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      Gingival crevicular fluid as a periodontal diagnostic indicator- I: Host derived enzymes and tissue breakdown products

      Journal of Medicine and Life

      Carol Davila University Press

      Biomarkers, Host derived enzymes, Tissue breakdown products

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          Abstract

          Researchers involved in the delivery of periodontal therapy are currently investigating the possible use of oral fluids in the diagnosis of oral diseases and drug development. Substantial improvements have been made in the understanding of the mediators implicated on the initiation, pathogenesis, and progression of periodontitis. This review will analyze the mechanisms involved in the breakdown of periodontal supporting tissues during chronic periodontitis and highlights the potential array of biomarkers present in gingival crevicular fluid (GCF), which may relate to existing or predicted tissue regions undergoing metabolic change.

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          Most cited references 82

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          Matrix metalloproteinases: a review.

          Matrix metalloproteinases (MMPs) are a family of nine or more highly homologous Zn(++)-endopeptidases that collectively cleave most if not all of the constituents of the extracellular matrix. The present review discusses in detail the primary structures and the overlapping yet distinct substrate specificities of MMPs as well as the mode of activation of the unique MMP precursors. The regulation of MMP activity at the transcriptional level and at the extracellular level (precursor activation, inhibition of activated, mature enzymes) is also discussed. A final segment of the review details the current knowledge of the involvement of MMP in specific developmental or pathological conditions, including human periodontal diseases.
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            How human neutrophils kill and degrade microbes: an integrated view.

            Neutrophils constitute the dominant cell in the circulation that mediates the earliest innate immune human responses to infection. The morbidity and mortality from infection rise dramatically in patients with quantitative or qualitative neutrophil defects, providing clinical confirmation of the important role of normal neutrophils for human health. Neutrophil-dependent anti-microbial activity against ingested microbes represents the collaboration of multiple agents, including those prefabricated during granulocyte development in the bone marrow and those generated de novo following neutrophil activation. Furthermore, neutrophils cooperate with extracellular agents as well as other immune cells to optimally kill and degrade invading microbes. This brief review focuses attention on two examples of the integrated nature of neutrophil-mediated anti-microbial action within the phagosome. The importance and complexity of myeloperoxidase-mediated events illustrate a collaboration of anti-microbial responses that are endogenous to the neutrophil, whereas the synergy between the phagocyte NADPH (nicotinamide adenine dinucleotide phosphate) oxidase and plasma-derived group IIA phospholipase A(2) exemplifies the collective effects of the neutrophil with an exogenous factor to achieve degradation of ingested staphylococci.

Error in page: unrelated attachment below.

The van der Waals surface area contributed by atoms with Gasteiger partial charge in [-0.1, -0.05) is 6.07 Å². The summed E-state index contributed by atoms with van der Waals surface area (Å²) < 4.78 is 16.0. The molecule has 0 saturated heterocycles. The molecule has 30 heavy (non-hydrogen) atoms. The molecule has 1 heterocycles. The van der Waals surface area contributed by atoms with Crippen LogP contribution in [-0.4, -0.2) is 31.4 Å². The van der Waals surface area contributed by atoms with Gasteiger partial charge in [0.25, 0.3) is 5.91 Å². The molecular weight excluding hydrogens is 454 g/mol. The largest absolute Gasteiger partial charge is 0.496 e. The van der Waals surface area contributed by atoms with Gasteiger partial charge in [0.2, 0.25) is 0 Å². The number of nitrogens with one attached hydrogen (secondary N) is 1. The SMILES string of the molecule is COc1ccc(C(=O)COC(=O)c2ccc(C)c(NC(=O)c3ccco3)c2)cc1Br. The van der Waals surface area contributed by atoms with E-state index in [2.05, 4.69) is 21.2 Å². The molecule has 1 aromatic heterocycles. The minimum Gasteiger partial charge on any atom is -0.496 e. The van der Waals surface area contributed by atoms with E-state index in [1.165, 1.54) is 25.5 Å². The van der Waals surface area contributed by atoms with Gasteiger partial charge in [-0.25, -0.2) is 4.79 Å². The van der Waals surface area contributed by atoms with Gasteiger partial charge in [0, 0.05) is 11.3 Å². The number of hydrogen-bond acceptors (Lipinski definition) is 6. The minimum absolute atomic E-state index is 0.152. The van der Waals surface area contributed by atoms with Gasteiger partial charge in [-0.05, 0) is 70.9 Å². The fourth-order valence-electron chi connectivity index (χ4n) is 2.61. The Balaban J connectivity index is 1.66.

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              Osteonectin, a bone-specific protein linking mineral to collagen.

              Osteonectin is a 32,000 dalton bone-specific protein that binds selectively to both hydroxyapatite and collagen. When osteonectin is bound to insolubilized type I collagen, the resultant complex binds synthetic apatite crystals and free calcium ions. The osteonectin-collagen complexes also nucleate mineral phase deposition from metastable balanced salt solutions, Antibodies to osteonectin cross-react with bone and, to a lesser extent, dentin, but not with other tissues. The protein is localized to mineralized bone trabeculae and occurs at higher levels in the matrix than in the cells of bone. These studies suggest that osteonectin is a tissue-specific protein, linking the bone mineral and collagen phases, perhaps initiating active mineralization in normal skeletal tissue.
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                Author and article information

                Journal
                J Med Life
                J Med Life
                JMedLife
                Journal of Medicine and Life
                Carol Davila University Press (Romania )
                1844-122X
                1844-3117
                15 December 2012
                25 December 2012
                : 5
                : 4
                : 390-397
                JMedLife-05-390
                3539845
                23346239
                ©Carol Davila University Press

                This is an open-access article distributed under the terms of the Creative Commons Attribution License, which permits unrestricted use, distribution, and reproduction in any medium, provided the original work is properly cited.

                Categories
                Review

                Medicine

                tissue breakdown products, host derived enzymes, biomarkers

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